6) Don’t neglect your spouse
Father of one Marcus Kong points out either parent should never neglect their parenting responsibilities in pursuit of personal pleasures. “Always remember that while you are away having fun and meeting with your friends, your other spouse is busy tending to your child or someone else is.” Neglecting your parental duties and leaving it to another spouse is a sure-fire way to create unnecessary conflicts.
7) Don’t over-schedule your child
You are probably taking on too much if your weekends are filled wall-to-wall ferrying your child from one weekend activity to another. Stay-at-home mum of three Josse Tan advises parents to reduce the number of structured activities and leave more time for free play — don’t map out every minute of your child’s schedules. You shouldn’t spend your time chasing schedules, especially on weekends.
“I’ve been told that one cannot give from an empty cup and I found that really good advice.”
8) Don’t just heed advice blindly
When Sarah Nah first gave birth to her son late last year, the new mother thought that swaddling her newborn would calm him down and help him sleep. After all, her loved ones, friends and even nurses have told her that it would work as it had been tried and tested. The 29-year-old says “But whenever my husband and I tried to swaddle our baby, he would cry even louder.”
Nah found out later that her infant doesn’t like anything that’ll restrict his movements. This taught Nah a valuable lesson about taking others’ advice — the things they say is best may not always be true. What is good for others doesn’t make it good for your baby, so don’t force it.”
9) Don’t isolate yourself
Remember, it takes a village to raise a child — so, reaching out and getting help from various parenting groups will be extremely helpful for your well-being. Nah notes that reading about other mother’s experiences and thoughts on parenting forums and Facebook groups really helped her through the first couple of months as a new mother.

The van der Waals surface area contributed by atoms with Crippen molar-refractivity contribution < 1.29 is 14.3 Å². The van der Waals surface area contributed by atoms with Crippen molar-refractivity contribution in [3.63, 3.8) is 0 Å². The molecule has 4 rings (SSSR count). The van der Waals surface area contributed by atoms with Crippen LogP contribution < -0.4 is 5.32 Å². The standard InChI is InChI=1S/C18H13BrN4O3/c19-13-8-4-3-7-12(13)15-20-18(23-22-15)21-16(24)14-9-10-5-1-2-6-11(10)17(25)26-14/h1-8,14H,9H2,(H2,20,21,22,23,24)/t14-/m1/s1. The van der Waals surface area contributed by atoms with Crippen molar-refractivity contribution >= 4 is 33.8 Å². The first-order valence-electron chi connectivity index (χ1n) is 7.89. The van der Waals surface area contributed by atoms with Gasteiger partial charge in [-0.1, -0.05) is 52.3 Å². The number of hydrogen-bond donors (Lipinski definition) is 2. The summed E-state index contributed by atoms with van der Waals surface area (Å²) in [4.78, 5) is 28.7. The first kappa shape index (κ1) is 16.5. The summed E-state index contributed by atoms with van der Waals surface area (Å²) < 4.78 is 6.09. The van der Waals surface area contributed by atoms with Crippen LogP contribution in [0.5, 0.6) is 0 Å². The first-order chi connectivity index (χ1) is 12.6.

10) Enjoy some guilt-free “me time”
Before you became a parent, you’ll probably experience guilt in small doses, for instance when you let yourself have another slice of chocolate cake. But now that you’ve become a parent, guilt seems to be the only emotion you feel most of the time.
Feeling guilty for not spending enough time with your kids, for not keeping up with basic household chores and for choosing to pamper yourself instead of taking care of your parenting responsibilities.
But if you let that guilt get to you, there will come a time when you stop enjoying parenthood because you feel you’re never good enough.
Koh advises, “I’ve been told that one cannot give from an empty cup and I found that really good advice.”
So, instead of letting the guilt get to you, pick up coping strategies to dispel your anxieties. And then, allow yourself to take a breather from fussing over the kids and make time for activities you enjoy.